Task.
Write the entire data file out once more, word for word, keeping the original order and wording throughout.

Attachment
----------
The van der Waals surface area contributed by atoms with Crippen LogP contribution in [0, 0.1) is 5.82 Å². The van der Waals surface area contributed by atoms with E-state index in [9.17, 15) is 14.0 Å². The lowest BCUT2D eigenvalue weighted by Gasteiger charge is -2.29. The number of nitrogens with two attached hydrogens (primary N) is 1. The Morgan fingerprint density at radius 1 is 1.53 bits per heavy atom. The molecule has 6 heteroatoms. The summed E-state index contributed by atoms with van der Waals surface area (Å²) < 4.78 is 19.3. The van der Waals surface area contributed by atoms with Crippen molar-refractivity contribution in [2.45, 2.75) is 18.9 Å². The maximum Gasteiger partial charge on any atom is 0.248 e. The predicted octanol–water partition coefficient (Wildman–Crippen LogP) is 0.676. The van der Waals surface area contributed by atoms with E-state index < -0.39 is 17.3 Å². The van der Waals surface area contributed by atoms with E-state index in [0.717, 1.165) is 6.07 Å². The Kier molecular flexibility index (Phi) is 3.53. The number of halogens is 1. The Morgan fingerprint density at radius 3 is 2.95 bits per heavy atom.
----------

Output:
The van der Waals surface area contributed by atoms with Crippen LogP contribution in [0, 0.1) is 5.82 Å². The van der Waals surface area contributed by atoms with E-state index in [9.17, 15) is 14.0 Å². The lowest BCUT2D eigenvalue weighted by Gasteiger charge is -2.29. The number of nitrogens with two attached hydrogens (primary N) is 1. The Morgan fingerprint density at radius 1 is 1.53 bits per heavy atom. The molecule has 6 heteroatoms. The summed E-state index contributed by atoms with van der Waals surface area (Å²) < 4.78 is 19.3. The van der Waals surface area contributed by atoms with Crippen molar-refractivity contribution in [2.45, 2.75) is 18.9 Å². The maximum Gasteiger partial charge on any atom is 0.248 e. The predicted octanol–water partition coefficient (Wildman–Crippen LogP) is 0.676. The van der Waals surface area contributed by atoms with E-state index < -0.39 is 17.3 Å². The van der Waals surface area contributed by atoms with E-state index in [0.717, 1.165) is 6.07 Å². The Kier molecular flexibility index (Phi) is 3.53. The number of halogens is 1. The Morgan fingerprint density at radius 3 is 2.95 bits per heavy atom.